Dennis “Denny” Mervyn Morrison was an adventurer who lived life to its fullest, following in the footsteps of his remarkable father (whom he adored and lost at a young age), traversing the globe with the British Merchant Marine until he found his true heart’s desire, his beloved Dorothy Elizabeth – “Lizzie” – whom he had missed desperately since her passing on May 22, 2007.
On Sunday February 25, 2018, Able Seaman (Ship’s Boatswain) Morrison quit this mortal shore for his final voyage, to be reunited with his beautiful “Lizzie,” his father, Edward (Edwin) Fulton Morrison, his mother, Daisy (nee Hewer), and his brother, Benjamin Franklin Morrison.
By Denny’s side as he cast off from his room at the Southlake Village nursing home in Newmarket, Ont., were his son and daughter, Peter and Laura, who loved their father more than words can describe.
Denny was born on November 23, 1930, in Bristol, England. His birthplace: the Llandoger Trow, a circa 1664 inn and public house by the harbour. Denny’s father was the publican at the time, and the family had quarters there.
Denny used to muse that it was while living at the Llandoger Trow that he caught his “sea fever.” It was at the sailors’ watering hole that author Daniel Defoe is said to have met Alexander Selkirk, and turned his tale of being marooned on an island in the South Pacific into the story we know as Robinson Crusoe. It is also said to have been the inspiration for Robert Louis Stevenson’s Admiral Benbow Inn in Treasure Island.
Having been born in a sailors’ pub, it can also be said that Denny came by his lifelong fondness for grog – especially Scotch – naturally.
The family had moved from Bristol to Wimbledon when Denny’s mother passed away at the tender age of 26. Denny was a few months short of being five years old. For a short time, Denny and his sister, Esther, and his brother, Frank, were placed in care (Denny and Esther at an orphanage) while his father dealt with the tragic death of his expectant wife.
Denny’s father subsequently retrieved the children and they continued to live together in Wimbledon until tragedy struck again on November 4, 1942, when Edward Fulton Morrison died of a cerebral thrombosis at the age of 62.
Edward Morrison, also known as Edwin, had been born in the United States, reputedly the son of a Scotsman and a Native American woman. He was reportedly trained as a doctor. However, he found fame if not fortune as an old-fashioned strongman, appearing on stages across the United Kingdom and Europe as the “American Hercules,” and appearing on the cover of at least one European sports periodical.
Edward certainly was a superhero to his son Dennis, whom he called Fulton. It was not until Denny was sent to Watts Naval Training School, following his father’s death, that he became “Dennis,” the school refusing to call him by his name of 12 years, Fulton, as it was not an official given name.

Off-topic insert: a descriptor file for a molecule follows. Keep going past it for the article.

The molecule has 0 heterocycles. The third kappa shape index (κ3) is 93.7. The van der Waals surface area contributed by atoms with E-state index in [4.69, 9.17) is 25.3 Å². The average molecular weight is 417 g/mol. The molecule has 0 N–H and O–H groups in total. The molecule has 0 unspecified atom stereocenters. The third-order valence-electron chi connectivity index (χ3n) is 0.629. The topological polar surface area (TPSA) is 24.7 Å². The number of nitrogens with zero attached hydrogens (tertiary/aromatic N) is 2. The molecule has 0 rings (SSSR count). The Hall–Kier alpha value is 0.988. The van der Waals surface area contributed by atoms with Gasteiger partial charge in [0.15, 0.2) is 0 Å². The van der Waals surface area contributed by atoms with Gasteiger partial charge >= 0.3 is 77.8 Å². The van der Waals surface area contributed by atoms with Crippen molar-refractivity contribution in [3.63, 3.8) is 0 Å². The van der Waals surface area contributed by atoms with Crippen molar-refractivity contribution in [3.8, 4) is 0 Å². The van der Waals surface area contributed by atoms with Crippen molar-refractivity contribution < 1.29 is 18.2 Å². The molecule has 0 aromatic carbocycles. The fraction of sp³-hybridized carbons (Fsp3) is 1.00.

During his formative years, Denny’s father had regaled him with stories of the great men of his time, explorers and adventurers and other tales of derring-do. The young Denny determined he wanted to explore all the exotic locales his father had told him about. Although he could have entered the British navy upon his graduation from Watts, he elected to join the merchant marine instead, reasoning that this would allow him to see much more of the world than if he was stationed at the same location for lengthy periods.
And see the world he did, plying the oceans around the globe with voyages to South America, Africa, the Middle East, Asia, Australia, Scandinavia and all points in between, rounding both Cape Horn and the Cape of Good Hope, and traversing the Panama Canal several times. It was a family joke that it was easier for Denny to list the countries he hadn’t seen, rather than those he had travelled to. Celebrities he encountered during those years included the world heavyweight boxing champion Jack Dempsey (Denny, an amateur boxer, became friends with one of Jack Dempsey’s sparring mates), and the movie star Ava Gardner.
However no one could hold a candle to the love of Denny’s life, Dorothy Elizabeth Keen, who he met while docked in Vancouver, B.C. “Lizzie” subsequently moved to England, and the two were married there on July 23, 1955, setting up home in Wimbledon.
When they learned a child was on the way, Dennis and Dorothy made the decision to return to Canada. They arrived on October 24, 1956, aboard the Empress of Britain ocean liner, with their cat, Minnie, whom Denny (an animal lover his entire life) had rescued dockside at Dunkirk as a kitten.